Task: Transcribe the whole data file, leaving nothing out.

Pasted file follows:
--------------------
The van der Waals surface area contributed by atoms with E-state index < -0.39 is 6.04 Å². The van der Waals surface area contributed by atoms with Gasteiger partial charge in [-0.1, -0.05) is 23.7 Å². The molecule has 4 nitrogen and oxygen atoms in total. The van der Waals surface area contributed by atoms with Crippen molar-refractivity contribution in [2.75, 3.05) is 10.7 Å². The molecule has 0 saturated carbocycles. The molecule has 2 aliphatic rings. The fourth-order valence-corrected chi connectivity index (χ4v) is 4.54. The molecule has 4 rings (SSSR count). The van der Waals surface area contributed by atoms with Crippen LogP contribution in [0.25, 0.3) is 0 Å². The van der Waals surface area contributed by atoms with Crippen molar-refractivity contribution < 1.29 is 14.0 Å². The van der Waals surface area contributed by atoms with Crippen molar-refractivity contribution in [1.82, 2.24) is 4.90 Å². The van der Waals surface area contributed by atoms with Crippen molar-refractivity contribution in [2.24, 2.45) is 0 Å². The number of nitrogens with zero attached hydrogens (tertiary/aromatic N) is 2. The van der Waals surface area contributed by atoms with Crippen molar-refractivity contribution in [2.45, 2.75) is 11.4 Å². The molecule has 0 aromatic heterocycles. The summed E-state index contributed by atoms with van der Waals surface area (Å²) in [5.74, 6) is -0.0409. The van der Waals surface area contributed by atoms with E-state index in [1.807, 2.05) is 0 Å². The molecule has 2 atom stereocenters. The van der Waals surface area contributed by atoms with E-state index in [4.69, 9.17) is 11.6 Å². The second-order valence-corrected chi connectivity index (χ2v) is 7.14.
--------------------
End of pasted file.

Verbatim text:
The van der Waals surface area contributed by atoms with E-state index < -0.39 is 6.04 Å². The van der Waals surface area contributed by atoms with Gasteiger partial charge in [-0.1, -0.05) is 23.7 Å². The molecule has 4 nitrogen and oxygen atoms in total. The van der Waals surface area contributed by atoms with Crippen molar-refractivity contribution in [2.75, 3.05) is 10.7 Å². The molecule has 0 saturated carbocycles. The molecule has 2 aliphatic rings. The fourth-order valence-corrected chi connectivity index (χ4v) is 4.54. The molecule has 4 rings (SSSR count). The van der Waals surface area contributed by atoms with Crippen LogP contribution in [0.25, 0.3) is 0 Å². The van der Waals surface area contributed by atoms with Crippen molar-refractivity contribution < 1.29 is 14.0 Å². The van der Waals surface area contributed by atoms with Crippen molar-refractivity contribution in [1.82, 2.24) is 4.90 Å². The van der Waals surface area contributed by atoms with Crippen molar-refractivity contribution in [2.24, 2.45) is 0 Å². The number of nitrogens with zero attached hydrogens (tertiary/aromatic N) is 2. The van der Waals surface area contributed by atoms with Crippen molar-refractivity contribution in [2.45, 2.75) is 11.4 Å². The molecule has 0 aromatic heterocycles. The summed E-state index contributed by atoms with van der Waals surface area (Å²) in [5.74, 6) is -0.0409. The van der Waals surface area contributed by atoms with E-state index in [1.807, 2.05) is 0 Å². The molecule has 2 atom stereocenters. The van der Waals surface area contributed by atoms with E-state index in [4.69, 9.17) is 11.6 Å². The second-order valence-corrected chi connectivity index (χ2v) is 7.14.